The ski season kicks off this weekend at Sunday River and Sugarloaf, but Maine’s third-largest ski area – Saddleback – may sit idle for the third consecutive winter.
Saddleback owners Bill and Irene Berry of Farmington announced on June 28 that they would sell the Rangeley ski area to the Australia-based Majella Group. Majella CEO Sebastian Monsour said at that time that the company would purchase Saddleback by the end of the summer and turn it into the “premier ski area in North America.”
But the sale has not been completed. A post Thursday morning on Saddleback’s Facebook page – Majella’s preferred medium for sharing information about the ski area – offered little clarity about when a deal might be finalized.
Monsour, who signed the Facebook post, said Majella Group is “continuing to work to successfully finalize this sale. I am whole heartedly committed to this deal.”
He called it a “complex and challenging deal. It has posed numerous challenges to our investors.”
Monsour added that Rangeley chair replacement – a needed upgrade at the mountain – has been put off to next season. He said he remains committed to open the mountain in a limited capacity this winter “if possible.”
Thursday’s Facebook post sounded similar to one Monsour posted on Oct. 21: “Majella Group’s acquisition of Saddleback is progressing. Whilst details around the acquisition are a matter of a confidentiality agreement, I can confirm we are within the original parameters of the agreement. Please do not take our silence as a lack of progress, rather a focus on the task at hand.”
On Sept. 17, a post on Saddleback’s Facebook page by the ski area staff said the only thing that could delay the ski area reopening is Mother Nature.
Fred LaMontagne, a retired Portland fire chief and the CEO for Majella’s Western Region, is based out of Saddleback’s lodge, which remains open and is partially staffed. LaMontagne did not respond to emails or phone calls to comment for this story. Neither did Bill and Irene Berry. Leah Kidd, Majella’s media liaison in Brisbane, Australia, said in an email this week, “I will get back to you on this soon” about the sale.
Skiers are frustrated about the lack of information from Majella about the sale and confused about whether the ski area might open this winter. Adding to the confusion: Saddleback’s trails have been mowed, and last weekend the ski area conducted a First Aid recertification class for ski patrollers.
Ted Eames, a volunteer ski patroller from Oquossoc, said LaMontagne told ski patrollers last weekend that the ski area will open – but not when. Eames remains skeptical of the timetable. “I would not plan a vacation round it,” he said.
The Berry family announced in July 2015 that the ski area would go up for sale unless they could secure $3 million in financing for a new chairlift. When they failed to secure financing, the mountain closed. It remained closed for the past two winters while the family pursued a buyer.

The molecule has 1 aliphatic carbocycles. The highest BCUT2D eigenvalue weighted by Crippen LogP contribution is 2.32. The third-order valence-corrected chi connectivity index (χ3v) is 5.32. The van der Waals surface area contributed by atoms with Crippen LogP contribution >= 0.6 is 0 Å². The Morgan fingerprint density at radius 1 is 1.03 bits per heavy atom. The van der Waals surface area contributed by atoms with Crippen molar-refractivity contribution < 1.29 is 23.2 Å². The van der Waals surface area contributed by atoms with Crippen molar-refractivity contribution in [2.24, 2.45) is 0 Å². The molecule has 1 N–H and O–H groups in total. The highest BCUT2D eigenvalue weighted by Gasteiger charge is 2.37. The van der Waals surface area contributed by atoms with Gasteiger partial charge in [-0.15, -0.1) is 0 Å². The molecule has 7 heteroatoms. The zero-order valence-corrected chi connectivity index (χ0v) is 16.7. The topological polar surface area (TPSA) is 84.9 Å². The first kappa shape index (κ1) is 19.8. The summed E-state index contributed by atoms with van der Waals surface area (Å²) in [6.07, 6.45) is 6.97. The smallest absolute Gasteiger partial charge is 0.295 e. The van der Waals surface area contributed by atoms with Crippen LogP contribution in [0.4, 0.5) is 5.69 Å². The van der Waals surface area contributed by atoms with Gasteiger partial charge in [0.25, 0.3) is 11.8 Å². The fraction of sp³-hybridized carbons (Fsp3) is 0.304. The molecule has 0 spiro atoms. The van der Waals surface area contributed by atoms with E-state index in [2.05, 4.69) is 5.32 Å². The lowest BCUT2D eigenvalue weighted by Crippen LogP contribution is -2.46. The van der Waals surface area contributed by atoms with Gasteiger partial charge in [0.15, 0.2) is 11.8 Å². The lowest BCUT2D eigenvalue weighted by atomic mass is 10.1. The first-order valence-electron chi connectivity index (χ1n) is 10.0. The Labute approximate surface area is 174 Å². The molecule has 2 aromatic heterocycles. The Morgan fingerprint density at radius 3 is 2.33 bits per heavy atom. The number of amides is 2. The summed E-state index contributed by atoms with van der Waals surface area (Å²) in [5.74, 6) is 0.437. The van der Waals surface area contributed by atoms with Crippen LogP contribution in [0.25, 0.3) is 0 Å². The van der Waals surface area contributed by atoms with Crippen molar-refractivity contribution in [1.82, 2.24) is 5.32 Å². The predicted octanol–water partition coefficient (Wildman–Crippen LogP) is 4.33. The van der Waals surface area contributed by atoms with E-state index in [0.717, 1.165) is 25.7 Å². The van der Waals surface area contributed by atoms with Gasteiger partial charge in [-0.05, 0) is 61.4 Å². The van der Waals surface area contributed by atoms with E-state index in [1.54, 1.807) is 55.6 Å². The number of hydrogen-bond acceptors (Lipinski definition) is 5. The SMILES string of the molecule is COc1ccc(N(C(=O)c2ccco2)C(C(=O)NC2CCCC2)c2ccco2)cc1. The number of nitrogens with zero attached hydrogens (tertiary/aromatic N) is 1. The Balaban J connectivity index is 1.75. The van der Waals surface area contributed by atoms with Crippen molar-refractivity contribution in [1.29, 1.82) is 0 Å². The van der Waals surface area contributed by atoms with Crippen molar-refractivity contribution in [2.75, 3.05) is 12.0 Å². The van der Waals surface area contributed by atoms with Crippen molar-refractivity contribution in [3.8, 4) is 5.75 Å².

Saddleback season-pass holders have their doubts about the Majella deal after two years of Facebook posts about prospective buyers who never materialized.
“I’m not holding my breath given the way things have gone over the past two years,” said Tracy Sesselberg of Cape Elizabeth. “I hate to say it, but we’ve heard this all before. It’s a little like the boy who cried wolf.”
Daneel Yvette Dafni of Freeport said Saddleback is her favorite Maine ski area. She and friends used to rent ski houses at Saddleback, but now they are doing so at Sunday River.
“Unfortunately, myself and a lot of friends are just kind of assuming the season is not going to happen,” Dafni said. “We’ve all been hopeful, but with trepidation because of the lack of information. This summer and fall the lawn was mowed. But I really kind of thought, this is no way to pull it all together. It has an abandoned look and feel.”
Saddleback skier Jamie Wright, who owns Gorham Bike and Ski in Portland, thought the ski area looks closer to reopening than it has in the past two years.
“I do see progress,” Wright said. “All the chairs are off the lifts except the Rangeley chair. This all costs a fair amount of money so one would think they are trying to get open. Not sure why the sale has not through.”
Megan Roberts of West Farmington, who grew up skiing at Saddleback and lives near the Berry family, said it all seems strange.
“I’m a little nervous. And I like to be optimistic,” said Roberts, who retied as the manager at Titcomb Mountain in Farmington this year.
Karen Ogulnick, the executive director of the Rangeley Region Chamber of Commerce, said her only source of information on Saddleback is its Facebook page.
“My understanding is they have an agreement to purchase the mountain and they’re working on it,” Ogulnick said. “We’re all waiting for the announcement that that’s completed. Everyone likes to see the mountain open for obvious reasons. It’s good for tourism, it’s good for the region.”
Before Saddleback closed in August, 2015, it was the third largest employer in Franklin County during the winters.
Greg Sweetser, the executive director at Ski Maine, also wants to be optimistic about Saddleback, but finds it hard.
“People are disappointed. Everyone is hoping that the work taking place now will result in some kind of operation this winter,” Sweetser said. “That said, everyone can look at the calendar, with the temperatures coming, winter will be here this weekend.”
Sunday River plans to open Saturday at 8 a.m. with at least a few trails open, said Darcy Lambert, Sunday River’s communications director. It will be open seven days a week going forward. The ski area is usually open by mid-November.
Sugarloaf will open Sunday, a week ahead of schedule, said Communications Director Noelle Tuttle. It is almost two week’s ahead of last year’s opening.
Undated photo of Saddleback Mountain in Sandy River Plantation in Franklin County.